This is the page for Caroline Bradley’s Contracts Class at the University of Miami School of Law. For the Fall Semester 2014 we will be using the following books: Farnsworth, Sanger, Cohen, Brooks and Garvin, Cases and Materials on Contracts (8th Ed. 2013) and Farnsworth, Sanger, Cohen, Brooks and Garvin, Selections for Contracts: Uniform Commercial Code, Restatement Second (2013).
WEEK 7: September 29-October 3 On Monday we will begin with Ricketts v Scothorn – please read to page 106 for Monday [corrected 9/28/14]. Please read to page 117 for Tuesday and 123 for Thursday.
At the beginning of the semester I suggested that there would be some themes running through the class. I think that one theme we are beginning to see develop is the contrast between an approach to contract law that focuses on formalities and one that is prepared to look beyond formalities – perhaps to fairness (e.g. promissory estoppel) or to the judges’ sense of the substance of the transaction (e.g. Cardozo in Wood v Lucy Lady Duff Gordon).
Here are two of the examples of courts characterizing promises relating to arbitration as illusory promises (leading to a conclusin there was no valid arbitration agreement):
1. Fortune Hi-Tech Marketing (FHTM) entered into agreements with people whereby they would sell products and services of different companies, promising that they would attain financial independence. The Federal Trade Commission took action against FHTM as a pyramid scheme:
To participate in the scheme, consumers paid annual fees ranging from $100 to $300. To qualify for sales commissions and recruiting bonuses, they had to pay an extra $130 to $400 per month and agree to a continuity plan that billed them monthly for products unless they canceled the plan. Those who signed up more consumers and maintained certain sales levels could earn promotions and greater compensation, but contrary to FHTM’s claims, the complaint alleged, its compensation plan ensured that, at any given time, most participants would spend more money than they would earn.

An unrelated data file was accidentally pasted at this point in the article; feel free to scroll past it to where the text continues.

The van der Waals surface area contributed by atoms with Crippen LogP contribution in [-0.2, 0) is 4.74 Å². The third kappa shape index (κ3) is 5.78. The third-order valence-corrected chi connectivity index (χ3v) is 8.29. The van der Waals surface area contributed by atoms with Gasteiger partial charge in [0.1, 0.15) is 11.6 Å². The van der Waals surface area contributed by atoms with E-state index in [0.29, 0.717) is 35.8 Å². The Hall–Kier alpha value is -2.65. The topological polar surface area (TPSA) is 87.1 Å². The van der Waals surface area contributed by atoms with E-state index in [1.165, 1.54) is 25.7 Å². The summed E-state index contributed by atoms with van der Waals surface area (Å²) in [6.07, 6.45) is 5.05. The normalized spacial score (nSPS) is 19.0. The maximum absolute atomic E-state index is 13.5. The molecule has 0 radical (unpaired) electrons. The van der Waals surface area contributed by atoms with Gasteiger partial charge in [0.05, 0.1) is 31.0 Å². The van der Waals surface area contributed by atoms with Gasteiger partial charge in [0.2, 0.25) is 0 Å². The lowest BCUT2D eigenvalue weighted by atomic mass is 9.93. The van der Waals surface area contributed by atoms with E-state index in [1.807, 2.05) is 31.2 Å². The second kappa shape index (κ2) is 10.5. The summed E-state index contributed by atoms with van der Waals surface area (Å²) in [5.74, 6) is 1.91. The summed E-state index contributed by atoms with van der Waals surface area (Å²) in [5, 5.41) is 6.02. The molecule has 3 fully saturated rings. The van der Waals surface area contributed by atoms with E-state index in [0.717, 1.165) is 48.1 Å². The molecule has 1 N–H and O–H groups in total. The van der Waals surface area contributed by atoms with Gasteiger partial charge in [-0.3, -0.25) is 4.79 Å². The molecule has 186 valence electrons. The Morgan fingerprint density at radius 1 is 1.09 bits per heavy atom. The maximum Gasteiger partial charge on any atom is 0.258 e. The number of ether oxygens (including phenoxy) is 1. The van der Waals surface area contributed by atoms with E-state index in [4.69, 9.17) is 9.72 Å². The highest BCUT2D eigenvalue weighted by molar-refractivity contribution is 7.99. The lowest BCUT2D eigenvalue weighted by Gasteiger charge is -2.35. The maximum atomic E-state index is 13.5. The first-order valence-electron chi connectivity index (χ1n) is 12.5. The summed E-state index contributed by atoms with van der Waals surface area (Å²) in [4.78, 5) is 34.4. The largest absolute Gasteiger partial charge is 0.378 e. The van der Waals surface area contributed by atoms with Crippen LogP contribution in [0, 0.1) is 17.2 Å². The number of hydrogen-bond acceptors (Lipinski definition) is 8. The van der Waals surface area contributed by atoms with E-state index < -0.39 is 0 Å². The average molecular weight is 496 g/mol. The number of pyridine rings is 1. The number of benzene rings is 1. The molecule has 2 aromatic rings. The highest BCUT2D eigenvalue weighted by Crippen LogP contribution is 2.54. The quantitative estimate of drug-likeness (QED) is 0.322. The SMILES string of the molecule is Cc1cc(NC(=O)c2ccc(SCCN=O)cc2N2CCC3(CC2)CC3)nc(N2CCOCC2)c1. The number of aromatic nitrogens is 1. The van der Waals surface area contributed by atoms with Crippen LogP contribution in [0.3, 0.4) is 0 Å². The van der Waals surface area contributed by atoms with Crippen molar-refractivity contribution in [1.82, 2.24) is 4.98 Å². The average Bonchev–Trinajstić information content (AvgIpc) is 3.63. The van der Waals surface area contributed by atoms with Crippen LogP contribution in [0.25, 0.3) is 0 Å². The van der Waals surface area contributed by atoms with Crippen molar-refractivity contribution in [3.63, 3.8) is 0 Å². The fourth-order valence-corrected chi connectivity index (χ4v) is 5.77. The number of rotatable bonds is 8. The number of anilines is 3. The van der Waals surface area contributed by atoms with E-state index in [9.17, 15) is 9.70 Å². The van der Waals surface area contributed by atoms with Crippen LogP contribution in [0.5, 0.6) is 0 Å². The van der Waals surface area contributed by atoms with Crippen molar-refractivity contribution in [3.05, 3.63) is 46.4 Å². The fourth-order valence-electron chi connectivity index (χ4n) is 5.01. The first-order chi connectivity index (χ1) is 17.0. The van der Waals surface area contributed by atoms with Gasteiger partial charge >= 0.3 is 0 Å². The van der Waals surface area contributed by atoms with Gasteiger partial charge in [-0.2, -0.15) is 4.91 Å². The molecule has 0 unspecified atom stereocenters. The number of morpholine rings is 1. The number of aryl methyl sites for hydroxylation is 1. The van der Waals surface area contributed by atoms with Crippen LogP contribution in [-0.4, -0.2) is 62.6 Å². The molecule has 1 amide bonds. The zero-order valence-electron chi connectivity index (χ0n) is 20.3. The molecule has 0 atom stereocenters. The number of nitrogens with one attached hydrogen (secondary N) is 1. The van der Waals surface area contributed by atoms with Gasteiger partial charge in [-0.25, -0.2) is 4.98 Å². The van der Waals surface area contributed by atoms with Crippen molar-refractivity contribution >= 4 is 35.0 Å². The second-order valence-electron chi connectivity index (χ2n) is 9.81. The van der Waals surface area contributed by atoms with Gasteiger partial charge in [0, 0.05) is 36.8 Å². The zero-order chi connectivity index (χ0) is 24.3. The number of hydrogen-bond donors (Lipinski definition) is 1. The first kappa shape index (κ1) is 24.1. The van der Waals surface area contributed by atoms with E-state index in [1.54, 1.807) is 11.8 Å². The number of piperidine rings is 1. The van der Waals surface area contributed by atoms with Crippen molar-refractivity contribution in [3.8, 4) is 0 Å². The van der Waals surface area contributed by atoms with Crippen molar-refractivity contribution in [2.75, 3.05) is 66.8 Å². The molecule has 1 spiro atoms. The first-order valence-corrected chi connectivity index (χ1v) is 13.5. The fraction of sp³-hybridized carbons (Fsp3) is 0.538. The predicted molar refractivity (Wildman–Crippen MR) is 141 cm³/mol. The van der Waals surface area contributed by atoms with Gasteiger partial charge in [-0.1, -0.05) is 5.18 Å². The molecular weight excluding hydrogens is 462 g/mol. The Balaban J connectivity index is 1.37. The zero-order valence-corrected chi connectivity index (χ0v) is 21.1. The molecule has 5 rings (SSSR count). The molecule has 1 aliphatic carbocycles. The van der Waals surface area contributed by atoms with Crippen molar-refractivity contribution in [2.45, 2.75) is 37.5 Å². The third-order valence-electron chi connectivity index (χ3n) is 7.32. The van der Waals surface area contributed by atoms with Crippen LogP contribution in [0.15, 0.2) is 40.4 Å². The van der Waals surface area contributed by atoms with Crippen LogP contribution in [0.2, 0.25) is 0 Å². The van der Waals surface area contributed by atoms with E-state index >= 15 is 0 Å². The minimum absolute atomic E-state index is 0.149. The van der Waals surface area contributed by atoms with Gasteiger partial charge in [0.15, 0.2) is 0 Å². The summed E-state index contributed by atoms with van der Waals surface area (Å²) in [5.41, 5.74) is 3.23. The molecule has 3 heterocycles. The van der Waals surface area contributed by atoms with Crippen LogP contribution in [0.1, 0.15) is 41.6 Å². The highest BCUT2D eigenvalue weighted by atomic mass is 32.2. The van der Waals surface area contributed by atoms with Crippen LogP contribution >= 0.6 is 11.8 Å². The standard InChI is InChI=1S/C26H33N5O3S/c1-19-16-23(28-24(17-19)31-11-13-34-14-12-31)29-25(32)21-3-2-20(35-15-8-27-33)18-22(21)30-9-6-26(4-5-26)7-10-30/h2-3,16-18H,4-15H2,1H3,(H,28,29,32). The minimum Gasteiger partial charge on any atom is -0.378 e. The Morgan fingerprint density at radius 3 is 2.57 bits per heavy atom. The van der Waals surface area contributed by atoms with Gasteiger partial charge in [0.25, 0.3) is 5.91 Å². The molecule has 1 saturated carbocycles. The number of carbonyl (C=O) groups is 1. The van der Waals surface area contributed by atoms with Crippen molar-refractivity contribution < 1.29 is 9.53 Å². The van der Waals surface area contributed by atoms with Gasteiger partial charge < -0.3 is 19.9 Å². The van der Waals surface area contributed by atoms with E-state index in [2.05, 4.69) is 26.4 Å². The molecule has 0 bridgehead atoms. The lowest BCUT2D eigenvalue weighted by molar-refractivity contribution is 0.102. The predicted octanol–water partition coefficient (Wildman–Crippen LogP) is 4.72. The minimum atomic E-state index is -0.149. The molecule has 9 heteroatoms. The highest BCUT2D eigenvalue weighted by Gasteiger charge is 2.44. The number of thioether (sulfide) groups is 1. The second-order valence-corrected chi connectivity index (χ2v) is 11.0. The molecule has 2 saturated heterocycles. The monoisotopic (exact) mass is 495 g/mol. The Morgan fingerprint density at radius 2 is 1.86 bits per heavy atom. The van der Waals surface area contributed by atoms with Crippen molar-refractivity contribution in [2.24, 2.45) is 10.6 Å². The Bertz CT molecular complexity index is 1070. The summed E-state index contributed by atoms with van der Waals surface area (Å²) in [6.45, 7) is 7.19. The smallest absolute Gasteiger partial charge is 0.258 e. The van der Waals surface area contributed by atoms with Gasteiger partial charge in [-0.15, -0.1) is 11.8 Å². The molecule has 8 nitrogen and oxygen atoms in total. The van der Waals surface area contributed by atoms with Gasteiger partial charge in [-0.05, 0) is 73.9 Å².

Some of the participants sued FHTM for for violations of Racketeer Influenced and Corrupt Organizations Act (“RICO”), 18 U.S.C. §§ 1961 68, the Kentucky Consumer Protection Act, and Kentucky common law. FHTM invoked an arbitration agreement in its agreement. The 6th Circuit held in Day v Fortune Hi-Tech Marketing, Inc. in September 2013 that the arbitration agreement was invalid because a provision in the agreement that allowed FHTM to amend it at will meant that the agreement was illusory.
2. The 7th Circuit adopted a similar approach in Druco Restaurants v Steak n Shake in August 2014:
…the district court correctly found that the franchise agreements’ arbitration clauses were illusory because performance was “entirely optional” with Steak n Shake….Steak n Shake was free to exercise or not exercise the arbitration clause at its whim. The company also retained the discretion to determine the circumstances and procedures under which arbitration may take place, including deciding which types of claims will be subject to arbitration. Indeed, nothing in any franchise contract precludes Steak n Shake from instituting a new system of nonbinding arbitration at any time, changing the rules and procedures as the company sees fit… Under Indiana law, such a clause is illusory because performance is entirely optional with the promisor.
Here is the Contracts Midterm Fall 2013 and the Memo on the Fall 2013 Contracts Midterm
Please note that by Monday afternoon we will have had fewer classes than the students who took this midterm had had by the time of their test.
Have a good weekend!
September 28: In today’s New York Times, in the Social Qs column in the Style Section this question appears (registration required):
A decade ago, I moved to Silicon Valley, got a job with people much, much smarter than I am, and prospered. I decided to leave the largest portion of my estate to a friend; she asked its value, and I told her. Since then, I have decided to leave more money to charity. And sadly, our friendship has soured. Thus I have changed my will and removed her bequest. Should I tell her?
The answer given says there’s no real harm in informing the putative beneficiary and does not refer to promissory estoppel. What answer would you give?
So far we have focused on:
Restatement §§ 1, 4, 71, 74, 79, 86, 205, 344, 347, 356.
UCC §§ 2-105, 2-306, 2-313, 2-314, 2-711, 2-712, 2-713, 2-714 and 2-716.